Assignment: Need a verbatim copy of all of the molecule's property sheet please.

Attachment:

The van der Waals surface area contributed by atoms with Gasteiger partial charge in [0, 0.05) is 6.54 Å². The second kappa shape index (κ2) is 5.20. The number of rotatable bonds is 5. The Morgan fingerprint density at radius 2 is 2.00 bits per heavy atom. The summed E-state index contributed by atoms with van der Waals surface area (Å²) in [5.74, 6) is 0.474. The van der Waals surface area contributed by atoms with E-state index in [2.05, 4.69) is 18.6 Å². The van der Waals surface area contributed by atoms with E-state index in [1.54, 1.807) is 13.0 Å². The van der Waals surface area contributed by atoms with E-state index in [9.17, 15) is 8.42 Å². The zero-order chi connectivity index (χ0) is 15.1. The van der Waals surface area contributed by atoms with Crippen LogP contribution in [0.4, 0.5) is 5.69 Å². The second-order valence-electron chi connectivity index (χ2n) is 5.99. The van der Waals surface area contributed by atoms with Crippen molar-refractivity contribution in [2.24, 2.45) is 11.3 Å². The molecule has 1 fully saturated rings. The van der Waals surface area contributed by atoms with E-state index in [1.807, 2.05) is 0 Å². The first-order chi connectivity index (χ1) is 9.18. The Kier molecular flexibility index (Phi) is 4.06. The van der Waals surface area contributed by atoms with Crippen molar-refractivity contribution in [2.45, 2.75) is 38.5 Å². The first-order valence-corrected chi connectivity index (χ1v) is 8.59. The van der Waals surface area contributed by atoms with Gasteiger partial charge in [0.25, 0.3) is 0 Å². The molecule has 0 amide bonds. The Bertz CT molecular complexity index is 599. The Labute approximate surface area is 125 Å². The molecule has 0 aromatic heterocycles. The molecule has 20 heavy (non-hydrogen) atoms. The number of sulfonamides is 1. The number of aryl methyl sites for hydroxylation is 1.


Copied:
The van der Waals surface area contributed by atoms with Gasteiger partial charge in [0, 0.05) is 6.54 Å². The second kappa shape index (κ2) is 5.20. The number of rotatable bonds is 5. The Morgan fingerprint density at radius 2 is 2.00 bits per heavy atom. The summed E-state index contributed by atoms with van der Waals surface area (Å²) in [5.74, 6) is 0.474. The van der Waals surface area contributed by atoms with E-state index in [2.05, 4.69) is 18.6 Å². The van der Waals surface area contributed by atoms with E-state index in [1.54, 1.807) is 13.0 Å². The van der Waals surface area contributed by atoms with E-state index in [9.17, 15) is 8.42 Å². The zero-order chi connectivity index (χ0) is 15.1. The van der Waals surface area contributed by atoms with Crippen LogP contribution in [0.4, 0.5) is 5.69 Å². The second-order valence-electron chi connectivity index (χ2n) is 5.99. The van der Waals surface area contributed by atoms with Crippen molar-refractivity contribution in [2.24, 2.45) is 11.3 Å². The molecule has 1 fully saturated rings. The van der Waals surface area contributed by atoms with E-state index in [1.807, 2.05) is 0 Å². The first-order chi connectivity index (χ1) is 9.18. The Kier molecular flexibility index (Phi) is 4.06. The van der Waals surface area contributed by atoms with Crippen molar-refractivity contribution in [2.45, 2.75) is 38.5 Å². The first-order valence-corrected chi connectivity index (χ1v) is 8.59. The van der Waals surface area contributed by atoms with Gasteiger partial charge in [0.25, 0.3) is 0 Å². The molecule has 0 amide bonds. The Bertz CT molecular complexity index is 599. The Labute approximate surface area is 125 Å². The molecule has 0 aromatic heterocycles. The molecule has 20 heavy (non-hydrogen) atoms. The number of sulfonamides is 1. The number of aryl methyl sites for hydroxylation is 1.